How employers can sidestep color and race discrimination

| Nov 11, 2019 | Firm News |

Colorado employers must be extra vigilant not to accidentally engage in race or color discrimination (or give the impression of such discrimination). This manner of discrimination can happen unintentionally not only during hiring, but also during a worker’s employment. 

The U.S. Equal Employment Opportunity Commission offers useful tips. Revisiting these principles from time to time can help companies avoid disgruntled employees. 

HR practices 

Everyone who works in human resources should be aware of the latest laws regarding Equal Employment Opportunity. Workplace policies and culture should focus on employees respecting each other and acting as professionals. Any disputes that simmer to the surface should go to HR as soon as possible and resolved quickly, to better avoid unnecessary escalation. 

Hiring and promoting  

While recruiting and hiring employees, companies should do so with the latest EEO policies and practices in mind. Employers should also analyze their own employment practices to ensure that they never unintentionally deprive applicants of color of employment opportunities. The same applies to selection criteria.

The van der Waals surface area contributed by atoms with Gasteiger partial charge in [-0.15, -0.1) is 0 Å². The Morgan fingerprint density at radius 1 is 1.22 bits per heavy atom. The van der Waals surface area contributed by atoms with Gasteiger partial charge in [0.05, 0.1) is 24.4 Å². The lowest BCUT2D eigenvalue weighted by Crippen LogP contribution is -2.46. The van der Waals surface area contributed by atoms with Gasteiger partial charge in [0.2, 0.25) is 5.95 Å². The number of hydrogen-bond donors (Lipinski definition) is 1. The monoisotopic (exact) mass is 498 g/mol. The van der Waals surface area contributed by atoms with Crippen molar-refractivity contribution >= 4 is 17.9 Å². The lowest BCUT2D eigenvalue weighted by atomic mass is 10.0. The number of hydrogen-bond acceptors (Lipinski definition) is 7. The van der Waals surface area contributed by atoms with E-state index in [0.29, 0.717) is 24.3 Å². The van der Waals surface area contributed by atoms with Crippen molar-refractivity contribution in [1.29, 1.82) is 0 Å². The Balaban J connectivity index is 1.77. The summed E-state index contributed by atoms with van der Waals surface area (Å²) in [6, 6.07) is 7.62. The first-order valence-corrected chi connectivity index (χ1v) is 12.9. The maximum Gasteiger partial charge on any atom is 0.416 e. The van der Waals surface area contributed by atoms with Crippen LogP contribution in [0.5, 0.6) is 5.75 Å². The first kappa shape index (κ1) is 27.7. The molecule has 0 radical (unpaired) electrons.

When promoting existing workers, all qualified employees should know the required promotion criteria. Here, the brunt of emphasis is on making sure every eligible employee knows about the promotion opening, so everyone who wants to apply can. 


Employees need to know under no uncertain terms what constitutes harassment; using clear examples that leave no room for misinterpretation is a good idea. Workers should undergo regular training and refresher courses. Before any harassment takes place, employees should feel protected against any type of potential retaliation should they ever file a report. Also, employers should protect the confidentiality of anyone who files a harassment report. Further, companies should clearly explain how employees can file a harassment report and how the investigation and resolution processes work. 


It is best to occasionally examine employee performance evaluation practices to ensure team members of color are not disadvantaged. The same applies to compensation practices. With both, consistency is key.